Could charges be dismissed in Vatican’s landmark finance trial?
During the latest hearing in the Vatican’s financial-scandal trial, the tribunal’s chief judge, Giuseppe Pignatone, said that on March 4, at another preliminary hearing, he would announce the schedule for future sessions, “if there will be future activity” in the landmark case.
The “if” in that sentence suggests a potential disaster for the prosecution—and for the Vatican’s judicial system. The chief judge is clearly weighing the possibility that he might throw the case out of court.
As I said nearly a month ago, the ten named defendants are not the only people facing judgment in this case; the Vatican system of justice itself is on trial. Lawyers for the defendants are arguing that their clients cannot receive a fair hearing, and as each hearing peels back another layer of irregularity, their arguments gain more plausibility.
At the February 18 hearing, defense lawyers focused on four decrees—“rescripts”—issued by Pope Francis, which changed the Vatican’s laws as they applied to both the investigation of the alleged crimes and the trial that has resulted. The defendants now face charges for various financial misdeeds, allegedly committed against the Holy See—which means, for legal purposes, against the Pope. In no other legal system—at least, none that honors the rule of law—would the victim of a crime have the authority to set new rules of the prosecution. John Allen has remarked on this singular situation:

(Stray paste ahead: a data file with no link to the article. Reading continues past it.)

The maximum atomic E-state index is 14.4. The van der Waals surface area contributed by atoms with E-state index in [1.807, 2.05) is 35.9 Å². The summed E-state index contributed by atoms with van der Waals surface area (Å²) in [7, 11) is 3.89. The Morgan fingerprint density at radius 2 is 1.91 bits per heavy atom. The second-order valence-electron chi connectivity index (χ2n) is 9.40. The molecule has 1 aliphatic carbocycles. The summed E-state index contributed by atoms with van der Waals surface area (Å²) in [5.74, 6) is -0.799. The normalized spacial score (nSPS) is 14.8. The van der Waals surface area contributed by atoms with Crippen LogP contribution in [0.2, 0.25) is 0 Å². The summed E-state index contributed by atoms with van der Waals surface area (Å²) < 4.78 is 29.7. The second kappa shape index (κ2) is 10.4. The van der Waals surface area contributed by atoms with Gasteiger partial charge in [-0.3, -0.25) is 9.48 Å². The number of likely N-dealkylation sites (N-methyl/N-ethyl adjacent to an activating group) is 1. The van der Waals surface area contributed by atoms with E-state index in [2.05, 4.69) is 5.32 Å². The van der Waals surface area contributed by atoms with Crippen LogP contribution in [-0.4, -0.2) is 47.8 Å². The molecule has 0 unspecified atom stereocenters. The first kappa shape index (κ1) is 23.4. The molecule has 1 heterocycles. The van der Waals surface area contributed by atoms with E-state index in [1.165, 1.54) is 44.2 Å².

In theory, Pope Francis is the victim of the alleged crimes, which involve bilking the Vatican of millions in inflated fees, but he’s also the Vatican’s supreme authority and his rescripts clearly benefited the prosecution.
Granted, the Holy See is a unique institution, and its laws understandably create situations that could not arise elsewhere. But the conflict here, highlighted by the Pope’s repeated intervention, does raise inescapable questions about the defendants’ legal rights and the possibility of a fair trial.
Such questions are underlined when both the prosecution and the most prominent defendant (Cardinal Angelo Becciu) insist that some key evidence must be withheld, for “reasons of state,” the nature of which they refuse to disclose. Add the prosecution’s repeated failure to comply with the tribunal’s order to furnish testimony to the defense, and a neutral observer could easily accept the defense complaints about elementary fairness.
But if the charges are dismissed, that result would be profoundly damaging. For nearly a decade, after a series of financial scandals, the Vatican has been working to restore public confidence. The results have been gratifying; European financial regulators have acknowledged the strides the Vatican has made toward financial transparency and accountability.
But reports from those European authorities have come with one important reservation. Although the new laws and regulations are impressive, the reports note, the Vatican has not successfully prosecuted miscreants for breaking the laws and/or violating the procedures. If the prosecution fails this first dramatic test, it will be another humilitating setback for the cause of Vatican reform.
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